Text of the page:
Published Work

Considerations for peripheral blood transport and storage during large-scale multicentre metabolome research

This is the first publication within IBD-RESPONSE umbrella. A multi-disciplinary project undertaken by the wider team and led by Dr James Alexander and Dr Nicola Wyatt. This research investigates the important consideration of the impact of short- and long-term storage of whole blood and isolated plasma, ahead of analysing metabolite profiles from patients recruited to CD-metaRESPONSE, a nested study within IBD-RESPONSE. For more information about this, please click here.

As CD-metaRESPONSE aims to recruit 300 patients from >15 centres across the UK, it is important to understand the impact of any differing sample handling and storage conditions on the metabolome data generated from samples. This may in theory occur during sample collection at hospitals, transfer of samples from sites to the central lab, and during long-term storage of isolated plasma at either -20oC or -80 oC. It is critical that these differences are considered to ensure high quality, robust and appropriately interpreted data.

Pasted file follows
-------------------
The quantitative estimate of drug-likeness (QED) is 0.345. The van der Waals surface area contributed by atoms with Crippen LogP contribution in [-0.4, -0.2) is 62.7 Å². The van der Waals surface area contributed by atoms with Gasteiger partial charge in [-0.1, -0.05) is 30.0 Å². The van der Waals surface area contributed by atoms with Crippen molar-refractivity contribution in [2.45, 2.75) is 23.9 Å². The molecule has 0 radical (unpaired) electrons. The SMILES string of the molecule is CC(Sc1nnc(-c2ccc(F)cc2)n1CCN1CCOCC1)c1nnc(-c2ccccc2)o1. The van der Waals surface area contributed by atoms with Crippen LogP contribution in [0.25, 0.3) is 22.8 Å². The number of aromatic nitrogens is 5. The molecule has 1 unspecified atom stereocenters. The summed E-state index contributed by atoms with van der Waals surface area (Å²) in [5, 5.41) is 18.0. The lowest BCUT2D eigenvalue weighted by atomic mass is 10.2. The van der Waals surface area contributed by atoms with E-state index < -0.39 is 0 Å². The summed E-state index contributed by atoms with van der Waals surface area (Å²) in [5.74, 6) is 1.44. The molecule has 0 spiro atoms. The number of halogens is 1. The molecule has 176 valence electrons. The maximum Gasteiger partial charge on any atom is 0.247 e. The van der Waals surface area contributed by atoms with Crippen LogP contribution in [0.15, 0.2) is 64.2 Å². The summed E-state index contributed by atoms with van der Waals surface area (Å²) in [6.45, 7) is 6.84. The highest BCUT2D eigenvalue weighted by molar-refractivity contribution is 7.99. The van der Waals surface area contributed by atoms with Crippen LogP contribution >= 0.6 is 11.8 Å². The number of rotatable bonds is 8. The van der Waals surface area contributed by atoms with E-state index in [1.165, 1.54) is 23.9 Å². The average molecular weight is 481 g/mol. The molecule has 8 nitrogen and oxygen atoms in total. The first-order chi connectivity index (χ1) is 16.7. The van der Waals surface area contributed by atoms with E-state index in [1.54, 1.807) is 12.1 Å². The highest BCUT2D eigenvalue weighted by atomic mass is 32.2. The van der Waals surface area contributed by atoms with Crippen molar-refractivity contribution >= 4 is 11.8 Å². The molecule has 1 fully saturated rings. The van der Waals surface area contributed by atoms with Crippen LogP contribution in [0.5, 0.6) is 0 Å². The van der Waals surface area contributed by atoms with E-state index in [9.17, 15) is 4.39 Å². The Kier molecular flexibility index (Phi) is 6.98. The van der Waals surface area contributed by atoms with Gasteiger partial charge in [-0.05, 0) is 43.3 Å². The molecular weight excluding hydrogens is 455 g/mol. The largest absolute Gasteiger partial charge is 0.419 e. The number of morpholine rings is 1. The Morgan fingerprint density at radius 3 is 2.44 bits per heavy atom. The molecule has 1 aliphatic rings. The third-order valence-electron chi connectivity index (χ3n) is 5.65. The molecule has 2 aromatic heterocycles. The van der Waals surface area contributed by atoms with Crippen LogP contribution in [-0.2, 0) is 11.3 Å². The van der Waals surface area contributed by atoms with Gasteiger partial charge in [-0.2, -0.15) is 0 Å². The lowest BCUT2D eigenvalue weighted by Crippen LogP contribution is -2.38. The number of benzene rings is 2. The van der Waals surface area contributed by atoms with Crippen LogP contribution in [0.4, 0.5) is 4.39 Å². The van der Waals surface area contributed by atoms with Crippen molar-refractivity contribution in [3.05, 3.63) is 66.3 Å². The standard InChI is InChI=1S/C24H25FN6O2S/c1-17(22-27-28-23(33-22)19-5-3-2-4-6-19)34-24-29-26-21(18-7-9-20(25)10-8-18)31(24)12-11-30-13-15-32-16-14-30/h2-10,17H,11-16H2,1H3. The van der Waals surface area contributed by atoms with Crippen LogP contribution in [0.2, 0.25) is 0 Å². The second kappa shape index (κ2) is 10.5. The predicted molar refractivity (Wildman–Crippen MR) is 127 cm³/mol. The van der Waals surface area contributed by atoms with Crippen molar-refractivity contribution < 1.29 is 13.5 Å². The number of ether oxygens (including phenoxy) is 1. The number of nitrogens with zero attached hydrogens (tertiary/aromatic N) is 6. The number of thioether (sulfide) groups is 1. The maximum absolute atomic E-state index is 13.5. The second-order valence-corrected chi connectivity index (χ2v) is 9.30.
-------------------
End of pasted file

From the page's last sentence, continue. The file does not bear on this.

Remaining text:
Study Design

The team conducted this research with whole blood from 5 adult participants and investigated the impact of 10 different conditions that may occur during initial processing, transport, and longer-term storage of CD-metaRESPONSE samples. Conditions include differing storage times of whole blood at 4oC, and long-term storage temperatures of subsequently isolated plasma samples (see diagram of conditions below).


Following the storage of blood and plasma, metabolites profiles were analysed by two methods: LCMS (liquid chromatography-mass spectrometry) and NMR (nuclear magnetic resonance).  

LCMS analysis found that storage times of blood and plasma did not impact the metabolite profiles of the 5 participants, and any differences seen in the profiles were due to the inter-individual differences between participants. Interestingly, NMR analysis showed that one metabolite, lactic acid, was raised following 24 and 72 hours of storage of whole blood. Removal of lactic acid in future data sets may therefore be necessary to remove the impact of long-term storage of whole blood at 4 oC.

These important findings will be applicable to our CD-metaRESPONSE cohort, to ensure optimum sample collection, storage, and subsequent data analysis. Read the full research article here.